by Matt Haig
Summary: The critically acclaimed author of The Radleys shares a clever, heartwarming, and darkly insightful novel about an alien who comes to Earth to save humans from themselves.“I was not Professor Andrew Martin. That is the first thing I should say. He was just a role. A disguise. Someone I needed to be in order to complete a task.”
The narrator of this tale is no ordinary human—in fact, he’s not human at all. Before he was sent away from the distant planet he calls home, precision and perfection governed his life. He lived in a utopian society where mathematics transformed a people, creating limitless knowledge and immortality.
But all of this is suddenly threatened when an earthly being opens the doorway to the same technology that the alien planet possesses. Cambridge University professor Andrew Martin cracks the Reimann Hypothesis and unknowingly puts himself and his family in grave danger when the narrator is sent to Earth to erase all evidence of the solution and kill anyone who has seen the proof. The only catch: the alien has no idea what he’s up against.
Disgusted by the excess of disease, violence, and family strife he encounters, the narrator struggles to pass undetected long enough to gain access to Andrew’s research. But in picking up the pieces of the professor’s shattered personal life, the narrator sees hope and redemption in the humans’ imperfections and begins to question the very mission that brought him there.
Source: I purchased a hardcover
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The Humans was an interesting novel about an alien sent to destroy sensitive information and those who might know about it by stealing the body and identity of the man who discovered the information. But somewhere along the way, the alien understood more about humans and ended up caring about his family and human life.
There were many aspects about The Humans I enjoyed. The alien discovered the loyalty of dogs, the beauty of music and poetry, and the joy of love and family. It was great watching that all unfold. However, I already know this story and how it goes. Of course the alien who previously thought all humans were violent and greedy discover differently when they understand our complex emotions and the power of love. Of course logical beings wouldn’t understand until they get a closer look. How many alien takeover stories have explored this? At least a handful.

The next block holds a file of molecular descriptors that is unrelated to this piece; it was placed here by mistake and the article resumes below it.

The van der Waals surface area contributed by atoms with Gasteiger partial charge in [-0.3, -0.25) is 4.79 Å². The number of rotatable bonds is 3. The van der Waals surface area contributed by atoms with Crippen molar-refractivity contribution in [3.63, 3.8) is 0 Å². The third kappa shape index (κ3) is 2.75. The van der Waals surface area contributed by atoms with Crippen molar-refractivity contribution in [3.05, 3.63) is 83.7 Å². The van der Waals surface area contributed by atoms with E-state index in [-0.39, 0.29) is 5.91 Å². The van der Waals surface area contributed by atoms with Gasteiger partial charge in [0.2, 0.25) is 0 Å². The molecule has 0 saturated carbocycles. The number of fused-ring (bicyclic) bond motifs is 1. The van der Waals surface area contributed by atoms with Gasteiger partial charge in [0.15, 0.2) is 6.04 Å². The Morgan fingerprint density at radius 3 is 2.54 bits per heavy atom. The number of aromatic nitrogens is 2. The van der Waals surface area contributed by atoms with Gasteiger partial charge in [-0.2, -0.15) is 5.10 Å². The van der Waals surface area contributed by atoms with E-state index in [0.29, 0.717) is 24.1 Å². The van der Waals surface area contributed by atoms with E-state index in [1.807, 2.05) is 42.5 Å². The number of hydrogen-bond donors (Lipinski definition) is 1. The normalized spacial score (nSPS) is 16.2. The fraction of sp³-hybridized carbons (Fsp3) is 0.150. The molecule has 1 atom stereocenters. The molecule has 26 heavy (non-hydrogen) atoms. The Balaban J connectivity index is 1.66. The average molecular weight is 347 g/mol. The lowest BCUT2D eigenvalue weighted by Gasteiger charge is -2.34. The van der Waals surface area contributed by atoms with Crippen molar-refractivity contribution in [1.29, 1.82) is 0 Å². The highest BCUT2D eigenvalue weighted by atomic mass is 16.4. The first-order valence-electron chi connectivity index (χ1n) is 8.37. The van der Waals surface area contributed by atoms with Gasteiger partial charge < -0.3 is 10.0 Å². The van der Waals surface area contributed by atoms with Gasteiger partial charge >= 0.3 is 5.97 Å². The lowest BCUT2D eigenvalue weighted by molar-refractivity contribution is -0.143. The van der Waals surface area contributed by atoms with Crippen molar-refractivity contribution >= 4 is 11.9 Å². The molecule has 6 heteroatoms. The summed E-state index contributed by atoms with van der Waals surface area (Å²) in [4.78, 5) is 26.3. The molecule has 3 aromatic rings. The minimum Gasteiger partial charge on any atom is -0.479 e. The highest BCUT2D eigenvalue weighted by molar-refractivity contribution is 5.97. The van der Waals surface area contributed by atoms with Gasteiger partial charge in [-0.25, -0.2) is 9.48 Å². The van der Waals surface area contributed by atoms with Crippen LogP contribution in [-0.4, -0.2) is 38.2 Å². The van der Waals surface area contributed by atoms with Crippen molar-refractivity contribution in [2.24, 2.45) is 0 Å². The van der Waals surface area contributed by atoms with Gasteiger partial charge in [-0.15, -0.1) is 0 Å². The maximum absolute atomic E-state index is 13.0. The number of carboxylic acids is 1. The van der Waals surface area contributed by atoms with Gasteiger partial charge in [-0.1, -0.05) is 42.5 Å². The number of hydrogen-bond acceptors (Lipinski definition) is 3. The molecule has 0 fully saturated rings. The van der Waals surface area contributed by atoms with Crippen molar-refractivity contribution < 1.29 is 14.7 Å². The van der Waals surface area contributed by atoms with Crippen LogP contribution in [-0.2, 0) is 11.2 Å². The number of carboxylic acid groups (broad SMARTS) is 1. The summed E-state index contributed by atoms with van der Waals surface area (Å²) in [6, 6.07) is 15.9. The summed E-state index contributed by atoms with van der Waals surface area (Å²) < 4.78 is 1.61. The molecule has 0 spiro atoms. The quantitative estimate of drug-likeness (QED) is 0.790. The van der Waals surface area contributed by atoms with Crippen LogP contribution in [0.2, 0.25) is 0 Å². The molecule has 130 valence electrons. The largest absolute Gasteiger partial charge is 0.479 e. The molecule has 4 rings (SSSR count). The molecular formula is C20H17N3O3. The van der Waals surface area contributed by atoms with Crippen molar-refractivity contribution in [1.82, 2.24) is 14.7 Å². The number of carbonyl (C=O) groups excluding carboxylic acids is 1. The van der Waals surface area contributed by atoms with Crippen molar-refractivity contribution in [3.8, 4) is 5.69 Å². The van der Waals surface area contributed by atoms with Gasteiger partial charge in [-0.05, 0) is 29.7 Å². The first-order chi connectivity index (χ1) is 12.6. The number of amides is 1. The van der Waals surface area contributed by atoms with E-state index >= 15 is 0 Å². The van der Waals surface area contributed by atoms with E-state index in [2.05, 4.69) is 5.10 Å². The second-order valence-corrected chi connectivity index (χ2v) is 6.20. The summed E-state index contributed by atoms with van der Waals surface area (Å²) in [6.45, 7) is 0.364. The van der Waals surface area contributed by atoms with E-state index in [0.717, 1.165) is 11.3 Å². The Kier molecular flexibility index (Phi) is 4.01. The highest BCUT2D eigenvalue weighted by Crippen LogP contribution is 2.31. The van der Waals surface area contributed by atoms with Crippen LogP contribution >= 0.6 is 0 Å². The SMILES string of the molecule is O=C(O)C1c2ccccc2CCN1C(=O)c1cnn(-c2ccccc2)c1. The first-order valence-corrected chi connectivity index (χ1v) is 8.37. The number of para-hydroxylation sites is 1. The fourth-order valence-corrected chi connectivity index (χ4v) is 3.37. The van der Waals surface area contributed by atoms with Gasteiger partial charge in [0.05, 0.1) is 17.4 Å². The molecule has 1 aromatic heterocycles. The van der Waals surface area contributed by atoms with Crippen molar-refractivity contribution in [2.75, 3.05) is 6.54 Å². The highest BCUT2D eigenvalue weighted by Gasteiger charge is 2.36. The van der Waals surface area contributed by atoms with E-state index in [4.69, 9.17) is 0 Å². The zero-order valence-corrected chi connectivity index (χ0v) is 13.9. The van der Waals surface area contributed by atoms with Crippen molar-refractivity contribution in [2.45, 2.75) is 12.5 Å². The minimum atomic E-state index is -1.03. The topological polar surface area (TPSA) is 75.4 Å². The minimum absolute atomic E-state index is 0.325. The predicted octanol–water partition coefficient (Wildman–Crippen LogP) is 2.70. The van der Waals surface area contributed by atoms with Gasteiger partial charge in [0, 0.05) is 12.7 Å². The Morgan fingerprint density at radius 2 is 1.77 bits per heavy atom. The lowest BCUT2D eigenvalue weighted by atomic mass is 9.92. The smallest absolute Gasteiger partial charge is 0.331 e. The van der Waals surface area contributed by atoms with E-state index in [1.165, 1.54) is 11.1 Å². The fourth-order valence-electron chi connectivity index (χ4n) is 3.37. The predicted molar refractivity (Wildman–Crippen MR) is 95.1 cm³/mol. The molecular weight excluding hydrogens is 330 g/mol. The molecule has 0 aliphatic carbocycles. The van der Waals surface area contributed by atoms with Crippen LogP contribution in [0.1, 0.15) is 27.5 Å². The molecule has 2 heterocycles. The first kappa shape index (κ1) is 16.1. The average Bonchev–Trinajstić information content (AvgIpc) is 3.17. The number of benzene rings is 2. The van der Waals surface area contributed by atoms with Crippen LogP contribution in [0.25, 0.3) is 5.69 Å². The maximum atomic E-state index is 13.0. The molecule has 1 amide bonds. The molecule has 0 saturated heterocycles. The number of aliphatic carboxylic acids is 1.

I had a lot of hope that the author would take a previously exhausted concept and give his refreshing twist on it, like he did with vampires in The Radleys. I turned the pages eagerly, anticipating some wonderful sociological, psychological, or philosophical themes that would set The Humans above and apart. Unfortunately, it never happened. The Humans was much too short to have explored any one area of humanity enough to be enlightening. The plot was incredibly predictable as a result with no real reward.
If you need a reminder that humans are good, then perhaps you should read The Humans. It reads like a novel for those people who are tired of seeing so much violence and greed in others and need a reminder that, despite our faults, we are good in many ways and not all of us are horrible.
But that’s about all I got from The Humans. I wanted a lot more. Humans are complex and the premise leaves a lot of room for further exploration of our habits, history, behaviors, and emotions. While I may be cynical, I also happen to love humanity and all of our faults. I have a soft spot for villains and terrible things in fiction. I am, as most of us are, drawn to violence. I can relate to and understand greed and am not perfect myself. I get frustrated, but I’ve never really thought violence and greed were our worst qualities on a daily basis, so The Humans was not for me. It didn’t explore the greatest issue I have with humanity: ignorance and utter lack of motivation to be smarter, which is what frustrates me on a daily basis.